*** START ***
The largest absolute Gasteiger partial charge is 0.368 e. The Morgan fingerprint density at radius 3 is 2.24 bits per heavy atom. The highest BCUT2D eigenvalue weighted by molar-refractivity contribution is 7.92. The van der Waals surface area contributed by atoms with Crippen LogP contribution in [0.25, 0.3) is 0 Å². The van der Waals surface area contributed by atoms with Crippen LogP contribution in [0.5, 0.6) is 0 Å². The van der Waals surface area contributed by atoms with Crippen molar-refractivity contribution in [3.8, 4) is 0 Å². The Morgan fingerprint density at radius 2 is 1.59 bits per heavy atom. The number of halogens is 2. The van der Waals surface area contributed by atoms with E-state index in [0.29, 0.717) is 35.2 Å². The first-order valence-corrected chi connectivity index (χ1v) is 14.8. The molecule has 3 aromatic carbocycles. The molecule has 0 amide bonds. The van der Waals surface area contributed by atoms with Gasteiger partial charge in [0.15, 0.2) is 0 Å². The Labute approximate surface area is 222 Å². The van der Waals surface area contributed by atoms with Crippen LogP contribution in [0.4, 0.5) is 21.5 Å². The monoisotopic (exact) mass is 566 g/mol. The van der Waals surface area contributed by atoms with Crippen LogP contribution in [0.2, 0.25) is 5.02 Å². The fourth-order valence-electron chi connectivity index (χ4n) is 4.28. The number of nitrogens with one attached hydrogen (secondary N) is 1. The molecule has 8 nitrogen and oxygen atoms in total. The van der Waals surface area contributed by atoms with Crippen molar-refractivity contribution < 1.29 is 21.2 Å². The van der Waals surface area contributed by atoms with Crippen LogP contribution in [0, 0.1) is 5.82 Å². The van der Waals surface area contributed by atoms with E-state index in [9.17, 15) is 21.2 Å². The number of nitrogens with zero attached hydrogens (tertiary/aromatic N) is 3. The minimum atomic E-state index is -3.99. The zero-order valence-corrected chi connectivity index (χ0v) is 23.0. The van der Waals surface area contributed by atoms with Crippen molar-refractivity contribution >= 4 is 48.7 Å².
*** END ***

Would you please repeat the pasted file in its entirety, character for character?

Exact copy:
The largest absolute Gasteiger partial charge is 0.368 e. The Morgan fingerprint density at radius 3 is 2.24 bits per heavy atom. The highest BCUT2D eigenvalue weighted by molar-refractivity contribution is 7.92. The van der Waals surface area contributed by atoms with Crippen LogP contribution in [0.25, 0.3) is 0 Å². The van der Waals surface area contributed by atoms with Crippen LogP contribution in [0.5, 0.6) is 0 Å². The van der Waals surface area contributed by atoms with Crippen molar-refractivity contribution in [3.8, 4) is 0 Å². The Morgan fingerprint density at radius 2 is 1.59 bits per heavy atom. The number of halogens is 2. The van der Waals surface area contributed by atoms with E-state index in [0.29, 0.717) is 35.2 Å². The first-order valence-corrected chi connectivity index (χ1v) is 14.8. The molecule has 3 aromatic carbocycles. The molecule has 0 amide bonds. The van der Waals surface area contributed by atoms with Gasteiger partial charge in [0.15, 0.2) is 0 Å². The Labute approximate surface area is 222 Å². The van der Waals surface area contributed by atoms with Crippen LogP contribution in [0.4, 0.5) is 21.5 Å². The monoisotopic (exact) mass is 566 g/mol. The van der Waals surface area contributed by atoms with Crippen LogP contribution in [0.2, 0.25) is 5.02 Å². The fourth-order valence-electron chi connectivity index (χ4n) is 4.28. The number of nitrogens with one attached hydrogen (secondary N) is 1. The molecule has 8 nitrogen and oxygen atoms in total. The van der Waals surface area contributed by atoms with Crippen molar-refractivity contribution < 1.29 is 21.2 Å². The van der Waals surface area contributed by atoms with Crippen LogP contribution in [0, 0.1) is 5.82 Å². The van der Waals surface area contributed by atoms with E-state index in [9.17, 15) is 21.2 Å². The number of nitrogens with zero attached hydrogens (tertiary/aromatic N) is 3. The minimum atomic E-state index is -3.99. The zero-order valence-corrected chi connectivity index (χ0v) is 23.0. The van der Waals surface area contributed by atoms with Crippen molar-refractivity contribution >= 4 is 48.7 Å².